Current Status Report - September 2011
Text in red denotes new activity since previous status report.

Ensure the utility and safety of the physical campus

Action Taken

    Strategic Framework for Physical Planning

  • Commissioned New York architect and planner Frances Halsband in June 2002 to lead a master planning process involving staff, students, faculty, and neighbors to identify new directions for campus growth
  • Approval by the Corporation of Halsband’s Strategic Framework for Physical Planning in October 2003; launched a Web site containing the plan in its entirety (
  • Developed real estate acquisitions and divestment guidelines
  • Established an internal committee chaired by the provost to monitor space needs and develop plans for meeting those needs
  • Developed a near-term transportation management plan for implementation in FY04 and FY05
  • Developed a master plan for the proposed “walk” between Lincoln Field and the Pembroke campus
  • Completed studies of possible fitness center sites
  • Hired a designer to develop lighting guidelines
  • Explored possibilities for off-campus expansion through the Ad Hoc Committee for Strategic Growth
  • Created full-time position and hired Rebecca Barnes ’71 as first director of strategic growth
  • Established an ongoing oversight body for strategic growth, a subcommittee of the Corporation Committee on Facilities and Design, chaired by trustee emeritus Ben Lambert ’60
  • Drafted the Institutional Master Plan, a five-year plan required by the city, and began internal and external discussion
  • Received approval for Brown’s 5-year Institutional Master Plan from the city of Providence
  • Increased Brown’s parking capacity through acquisitions and leases in the Jewelry District
  • Continued to play an active role in the long-term vision planning for Providence’s Jewelry District, future home of more Brown academic and administrative functions
  • Expanded the University’s presence in the Jewelry District by renovating 222 Richmond Street as the new home of the Alpert Medical School
  • Created a ½ acre pocket park at the corner of Ship and Richmond Street
  • Began area master planning in the Jewelry District
  • Developed and received approval for the 2011 Institutional Master Plan, a five year plan required by the City
  • Actively engaged in planning with RIDOT, RIPTA, and the city for a potential streetcar, the new pedestrian bridge connecting College Hill to the Jewelry District, and master planning and zoning for the vacated I-195 land

  • New or Renovated Facilities

  • Identified options for enhancing research space capacity in the near term
  • Most projects designed to renovate and adapt vacant space to accommodate new faculty are under way
  • Bought 70 Ship Street and completed renovations for new laboratory space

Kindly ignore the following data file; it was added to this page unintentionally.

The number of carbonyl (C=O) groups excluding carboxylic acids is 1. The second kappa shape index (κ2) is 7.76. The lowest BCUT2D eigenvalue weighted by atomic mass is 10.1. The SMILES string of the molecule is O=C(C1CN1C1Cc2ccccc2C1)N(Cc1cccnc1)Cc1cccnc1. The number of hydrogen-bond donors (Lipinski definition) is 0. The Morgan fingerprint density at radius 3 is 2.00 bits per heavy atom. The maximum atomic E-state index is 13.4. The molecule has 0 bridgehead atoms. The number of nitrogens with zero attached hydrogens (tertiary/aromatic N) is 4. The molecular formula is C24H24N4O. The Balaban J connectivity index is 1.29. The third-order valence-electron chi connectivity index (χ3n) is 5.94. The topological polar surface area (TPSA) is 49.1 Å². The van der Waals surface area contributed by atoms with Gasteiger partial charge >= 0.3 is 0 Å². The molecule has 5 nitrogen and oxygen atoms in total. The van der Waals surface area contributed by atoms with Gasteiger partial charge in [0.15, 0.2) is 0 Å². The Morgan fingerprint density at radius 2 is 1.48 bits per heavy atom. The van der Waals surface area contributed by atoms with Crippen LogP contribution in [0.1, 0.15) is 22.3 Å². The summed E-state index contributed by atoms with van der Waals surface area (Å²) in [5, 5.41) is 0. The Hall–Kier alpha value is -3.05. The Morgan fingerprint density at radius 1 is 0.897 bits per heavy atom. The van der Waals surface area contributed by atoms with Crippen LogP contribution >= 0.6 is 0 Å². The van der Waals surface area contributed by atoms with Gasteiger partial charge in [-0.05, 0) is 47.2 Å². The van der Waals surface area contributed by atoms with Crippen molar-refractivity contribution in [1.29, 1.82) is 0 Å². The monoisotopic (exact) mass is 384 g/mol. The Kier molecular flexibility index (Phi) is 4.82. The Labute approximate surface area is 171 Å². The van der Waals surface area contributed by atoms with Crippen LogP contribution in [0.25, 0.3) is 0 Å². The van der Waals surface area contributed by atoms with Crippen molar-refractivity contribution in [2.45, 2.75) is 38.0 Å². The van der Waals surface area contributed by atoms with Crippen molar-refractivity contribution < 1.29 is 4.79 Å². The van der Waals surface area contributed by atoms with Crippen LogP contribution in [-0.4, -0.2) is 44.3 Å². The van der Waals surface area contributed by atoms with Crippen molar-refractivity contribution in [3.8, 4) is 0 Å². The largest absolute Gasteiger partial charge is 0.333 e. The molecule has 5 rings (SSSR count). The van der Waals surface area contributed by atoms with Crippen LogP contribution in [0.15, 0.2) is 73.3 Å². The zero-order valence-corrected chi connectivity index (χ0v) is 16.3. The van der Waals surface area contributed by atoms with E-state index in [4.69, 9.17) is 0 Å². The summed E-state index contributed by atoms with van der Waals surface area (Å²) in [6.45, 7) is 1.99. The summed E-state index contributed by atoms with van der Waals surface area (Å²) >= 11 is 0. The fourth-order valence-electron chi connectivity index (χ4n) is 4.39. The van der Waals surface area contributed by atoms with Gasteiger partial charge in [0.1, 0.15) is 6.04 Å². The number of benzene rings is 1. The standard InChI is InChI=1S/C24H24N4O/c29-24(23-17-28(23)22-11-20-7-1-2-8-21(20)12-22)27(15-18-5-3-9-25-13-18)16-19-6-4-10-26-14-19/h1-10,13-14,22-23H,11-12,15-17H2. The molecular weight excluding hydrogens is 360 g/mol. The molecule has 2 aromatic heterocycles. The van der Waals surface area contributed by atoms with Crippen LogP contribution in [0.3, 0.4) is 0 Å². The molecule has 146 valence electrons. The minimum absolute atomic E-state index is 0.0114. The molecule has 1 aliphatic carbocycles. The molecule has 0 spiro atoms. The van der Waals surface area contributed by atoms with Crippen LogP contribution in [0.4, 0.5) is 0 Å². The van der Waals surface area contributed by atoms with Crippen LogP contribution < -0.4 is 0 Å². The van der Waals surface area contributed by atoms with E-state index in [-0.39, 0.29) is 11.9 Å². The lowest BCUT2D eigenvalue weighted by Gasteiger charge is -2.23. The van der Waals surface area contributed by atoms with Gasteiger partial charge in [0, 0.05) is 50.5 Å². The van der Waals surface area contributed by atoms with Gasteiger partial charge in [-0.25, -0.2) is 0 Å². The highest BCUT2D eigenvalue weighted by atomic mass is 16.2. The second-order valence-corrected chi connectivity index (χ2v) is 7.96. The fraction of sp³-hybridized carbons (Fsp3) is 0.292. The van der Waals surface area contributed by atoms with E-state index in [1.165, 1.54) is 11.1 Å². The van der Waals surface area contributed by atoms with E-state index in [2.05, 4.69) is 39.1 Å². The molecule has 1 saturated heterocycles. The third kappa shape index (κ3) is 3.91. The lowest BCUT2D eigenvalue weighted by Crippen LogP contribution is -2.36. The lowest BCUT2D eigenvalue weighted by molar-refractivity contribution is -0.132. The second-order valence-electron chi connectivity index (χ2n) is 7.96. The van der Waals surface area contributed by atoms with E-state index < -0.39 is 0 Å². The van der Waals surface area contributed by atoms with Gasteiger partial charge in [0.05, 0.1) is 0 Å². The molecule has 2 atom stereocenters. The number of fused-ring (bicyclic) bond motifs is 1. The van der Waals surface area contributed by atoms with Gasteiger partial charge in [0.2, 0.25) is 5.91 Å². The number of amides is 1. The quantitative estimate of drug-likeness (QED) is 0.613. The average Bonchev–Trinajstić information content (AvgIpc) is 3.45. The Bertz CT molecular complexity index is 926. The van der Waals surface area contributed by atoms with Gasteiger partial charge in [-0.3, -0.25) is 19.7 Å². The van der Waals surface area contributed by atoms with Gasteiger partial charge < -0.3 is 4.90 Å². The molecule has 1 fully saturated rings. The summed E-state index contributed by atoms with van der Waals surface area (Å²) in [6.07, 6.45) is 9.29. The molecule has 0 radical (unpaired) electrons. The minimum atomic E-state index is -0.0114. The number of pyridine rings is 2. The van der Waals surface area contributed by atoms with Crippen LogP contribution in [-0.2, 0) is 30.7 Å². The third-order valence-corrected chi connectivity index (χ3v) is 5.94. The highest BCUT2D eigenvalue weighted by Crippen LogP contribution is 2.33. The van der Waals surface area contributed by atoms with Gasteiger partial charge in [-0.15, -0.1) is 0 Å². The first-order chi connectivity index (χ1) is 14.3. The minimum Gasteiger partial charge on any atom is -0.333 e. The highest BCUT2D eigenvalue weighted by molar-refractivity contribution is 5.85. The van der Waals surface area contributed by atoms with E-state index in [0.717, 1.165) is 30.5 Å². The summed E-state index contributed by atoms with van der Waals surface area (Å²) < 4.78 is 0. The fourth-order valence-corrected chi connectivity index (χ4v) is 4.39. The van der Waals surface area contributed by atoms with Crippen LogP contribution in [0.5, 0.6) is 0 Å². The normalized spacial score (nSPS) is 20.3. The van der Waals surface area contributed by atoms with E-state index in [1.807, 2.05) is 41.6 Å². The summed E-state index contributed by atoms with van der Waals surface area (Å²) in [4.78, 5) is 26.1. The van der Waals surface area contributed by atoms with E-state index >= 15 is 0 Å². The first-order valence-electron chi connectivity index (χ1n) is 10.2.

• Renovated Horace Mann, T.F. Green Hall, 135 Thayer Street, the Cabinet Building, labs in the Metcalf Chemistry Building, Barus and Holley, Prince Engineering, library storage in 10 Park Lane, office space in Alumnae Hall, Churchill House, and several other buildings
  • Installed fourth high-voltage electrical feeder to increase overall capacity of the campus
  • Installed a new artificial grass turf field for intramural use
  • Moved Computing and Information Services to Davol Square and completed renovations of the CIT to provide additional space for the Department of Computer Science
  • Acquired 121 South Main Street (160,000 square feet) for the expan­sion and consolidation of academic and administrative space
  • Began the implementation of campus utility infrastructure renewal and expansion to support the new buildings and renovations and to improve system reliability
  • Dedicated the new 169,000-square-foot Sidney E. Frank Hall for Life Sciences on October 6, 2006. The $95 million building is the largest construction project in University history and contains 62 offices, 30 laboratories, 10 conference rooms, and a 98-seat seminar room
  • Completed renovations to Grant Fulton Recital Hall to function as performance venue and lecture hall
  • Purchased a portfolio of seven buildings (232,000 rsf and 400 parking spaces) in the Jewelry District to provide future capacity for Brown’s academic and administrative needs. As a major thrust of Brown’s strategic growth initiative, this purchase allows the properties to remain as viable commercial leases until such time as the University needs space for academic and other institutional purposes
  • Completed relocation of Peter Green House to the corner of Angell and Brown Streets; completed major interior and exterior renovation
  • Built and opened temporary pool for aquatics program
  • Continued work on walks and landscaping of Walk Project between Waterman and Angell Streets
  • Finished major interior and exterior renovation of 125–127 Waterman Street, which provides 27 new units for visiting scholar housing
  • Started various projects associated with energy conservation initiative
  • Began extensive renovation and renewal work resulting from the classroom task force and resident hall renewal initiatives